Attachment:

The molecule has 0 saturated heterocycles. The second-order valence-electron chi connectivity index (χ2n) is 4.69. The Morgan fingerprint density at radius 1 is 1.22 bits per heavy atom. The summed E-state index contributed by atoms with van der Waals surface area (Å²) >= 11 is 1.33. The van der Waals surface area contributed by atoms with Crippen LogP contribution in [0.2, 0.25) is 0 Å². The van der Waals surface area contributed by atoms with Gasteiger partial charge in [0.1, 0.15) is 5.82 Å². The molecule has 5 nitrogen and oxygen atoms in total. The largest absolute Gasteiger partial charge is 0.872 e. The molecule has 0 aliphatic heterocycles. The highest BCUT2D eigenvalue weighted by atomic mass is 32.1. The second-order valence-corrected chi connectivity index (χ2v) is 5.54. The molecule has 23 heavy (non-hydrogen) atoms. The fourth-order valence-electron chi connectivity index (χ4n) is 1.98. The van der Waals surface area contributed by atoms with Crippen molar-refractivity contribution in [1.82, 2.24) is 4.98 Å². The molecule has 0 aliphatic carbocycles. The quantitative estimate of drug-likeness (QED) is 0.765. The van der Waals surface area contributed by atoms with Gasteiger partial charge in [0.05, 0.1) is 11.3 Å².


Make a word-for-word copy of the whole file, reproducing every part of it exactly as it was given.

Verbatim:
The molecule has 0 saturated heterocycles. The second-order valence-electron chi connectivity index (χ2n) is 4.69. The Morgan fingerprint density at radius 1 is 1.22 bits per heavy atom. The summed E-state index contributed by atoms with van der Waals surface area (Å²) >= 11 is 1.33. The van der Waals surface area contributed by atoms with Crippen LogP contribution in [0.2, 0.25) is 0 Å². The van der Waals surface area contributed by atoms with Gasteiger partial charge in [0.1, 0.15) is 5.82 Å². The molecule has 5 nitrogen and oxygen atoms in total. The largest absolute Gasteiger partial charge is 0.872 e. The molecule has 0 aliphatic heterocycles. The highest BCUT2D eigenvalue weighted by atomic mass is 32.1. The second-order valence-corrected chi connectivity index (χ2v) is 5.54. The molecule has 23 heavy (non-hydrogen) atoms. The fourth-order valence-electron chi connectivity index (χ4n) is 1.98. The van der Waals surface area contributed by atoms with Crippen molar-refractivity contribution in [1.82, 2.24) is 4.98 Å². The molecule has 0 aliphatic carbocycles. The quantitative estimate of drug-likeness (QED) is 0.765. The van der Waals surface area contributed by atoms with Gasteiger partial charge in [0.05, 0.1) is 11.3 Å².